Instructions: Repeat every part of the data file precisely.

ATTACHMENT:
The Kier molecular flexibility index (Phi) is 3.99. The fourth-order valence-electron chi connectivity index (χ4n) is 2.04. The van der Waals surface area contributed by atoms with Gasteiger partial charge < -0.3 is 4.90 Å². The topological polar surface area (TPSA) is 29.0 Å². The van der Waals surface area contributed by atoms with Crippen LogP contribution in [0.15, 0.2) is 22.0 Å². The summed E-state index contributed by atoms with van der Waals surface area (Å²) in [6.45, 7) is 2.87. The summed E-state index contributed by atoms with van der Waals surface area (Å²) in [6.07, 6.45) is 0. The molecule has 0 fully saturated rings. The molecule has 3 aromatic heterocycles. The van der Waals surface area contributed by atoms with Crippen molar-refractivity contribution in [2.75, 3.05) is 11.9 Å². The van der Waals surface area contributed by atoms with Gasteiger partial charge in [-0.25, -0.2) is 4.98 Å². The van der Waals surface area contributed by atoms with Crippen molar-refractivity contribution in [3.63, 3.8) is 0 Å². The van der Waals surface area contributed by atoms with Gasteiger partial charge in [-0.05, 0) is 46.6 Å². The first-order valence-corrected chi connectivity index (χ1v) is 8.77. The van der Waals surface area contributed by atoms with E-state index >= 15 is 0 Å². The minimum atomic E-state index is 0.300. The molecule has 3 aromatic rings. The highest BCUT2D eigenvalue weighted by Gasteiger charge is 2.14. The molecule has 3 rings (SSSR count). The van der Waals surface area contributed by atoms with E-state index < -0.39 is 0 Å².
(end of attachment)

The Kier molecular flexibility index (Phi) is 3.99. The fourth-order valence-electron chi connectivity index (χ4n) is 2.04. The van der Waals surface area contributed by atoms with Gasteiger partial charge < -0.3 is 4.90 Å². The topological polar surface area (TPSA) is 29.0 Å². The van der Waals surface area contributed by atoms with Crippen LogP contribution in [0.15, 0.2) is 22.0 Å². The summed E-state index contributed by atoms with van der Waals surface area (Å²) in [6.45, 7) is 2.87. The summed E-state index contributed by atoms with van der Waals surface area (Å²) in [6.07, 6.45) is 0. The molecule has 0 fully saturated rings. The molecule has 3 aromatic heterocycles. The van der Waals surface area contributed by atoms with Crippen molar-refractivity contribution in [2.75, 3.05) is 11.9 Å². The van der Waals surface area contributed by atoms with Gasteiger partial charge in [-0.25, -0.2) is 4.98 Å². The van der Waals surface area contributed by atoms with Crippen molar-refractivity contribution in [3.63, 3.8) is 0 Å². The van der Waals surface area contributed by atoms with Gasteiger partial charge in [-0.05, 0) is 46.6 Å². The first-order valence-corrected chi connectivity index (χ1v) is 8.77. The van der Waals surface area contributed by atoms with E-state index >= 15 is 0 Å². The minimum atomic E-state index is 0.300. The molecule has 3 aromatic rings. The highest BCUT2D eigenvalue weighted by Gasteiger charge is 2.14. The molecule has 3 rings (SSSR count). The van der Waals surface area contributed by atoms with E-state index < -0.39 is 0 Å².